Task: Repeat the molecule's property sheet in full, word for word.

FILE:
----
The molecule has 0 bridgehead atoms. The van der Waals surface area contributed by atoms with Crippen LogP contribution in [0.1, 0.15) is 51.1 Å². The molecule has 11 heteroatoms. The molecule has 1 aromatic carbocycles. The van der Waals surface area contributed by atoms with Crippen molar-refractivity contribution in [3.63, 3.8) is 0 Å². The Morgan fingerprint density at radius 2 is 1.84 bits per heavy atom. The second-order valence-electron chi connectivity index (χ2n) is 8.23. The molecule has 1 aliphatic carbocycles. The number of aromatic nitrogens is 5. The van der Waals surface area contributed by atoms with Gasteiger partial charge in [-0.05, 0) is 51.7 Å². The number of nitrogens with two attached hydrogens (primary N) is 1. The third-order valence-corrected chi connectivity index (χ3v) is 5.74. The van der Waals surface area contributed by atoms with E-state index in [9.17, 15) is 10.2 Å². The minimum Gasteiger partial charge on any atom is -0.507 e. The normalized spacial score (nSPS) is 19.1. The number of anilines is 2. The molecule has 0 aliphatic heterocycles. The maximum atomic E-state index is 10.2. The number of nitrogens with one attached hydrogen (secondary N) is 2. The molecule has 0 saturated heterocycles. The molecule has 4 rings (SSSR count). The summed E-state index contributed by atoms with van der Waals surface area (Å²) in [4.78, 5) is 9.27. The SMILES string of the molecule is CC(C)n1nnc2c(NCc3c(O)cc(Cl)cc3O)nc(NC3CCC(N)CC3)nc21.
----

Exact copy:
The molecule has 0 bridgehead atoms. The van der Waals surface area contributed by atoms with Crippen LogP contribution in [0.1, 0.15) is 51.1 Å². The molecule has 11 heteroatoms. The molecule has 1 aromatic carbocycles. The van der Waals surface area contributed by atoms with Crippen molar-refractivity contribution in [3.63, 3.8) is 0 Å². The Morgan fingerprint density at radius 2 is 1.84 bits per heavy atom. The second-order valence-electron chi connectivity index (χ2n) is 8.23. The molecule has 1 aliphatic carbocycles. The number of aromatic nitrogens is 5. The van der Waals surface area contributed by atoms with Gasteiger partial charge in [-0.05, 0) is 51.7 Å². The number of nitrogens with two attached hydrogens (primary N) is 1. The third-order valence-corrected chi connectivity index (χ3v) is 5.74. The van der Waals surface area contributed by atoms with E-state index in [9.17, 15) is 10.2 Å². The minimum Gasteiger partial charge on any atom is -0.507 e. The normalized spacial score (nSPS) is 19.1. The number of anilines is 2. The molecule has 0 aliphatic heterocycles. The maximum atomic E-state index is 10.2. The number of nitrogens with one attached hydrogen (secondary N) is 2. The molecule has 0 saturated heterocycles. The molecule has 4 rings (SSSR count). The summed E-state index contributed by atoms with van der Waals surface area (Å²) in [4.78, 5) is 9.27. The SMILES string of the molecule is CC(C)n1nnc2c(NCc3c(O)cc(Cl)cc3O)nc(NC3CCC(N)CC3)nc21.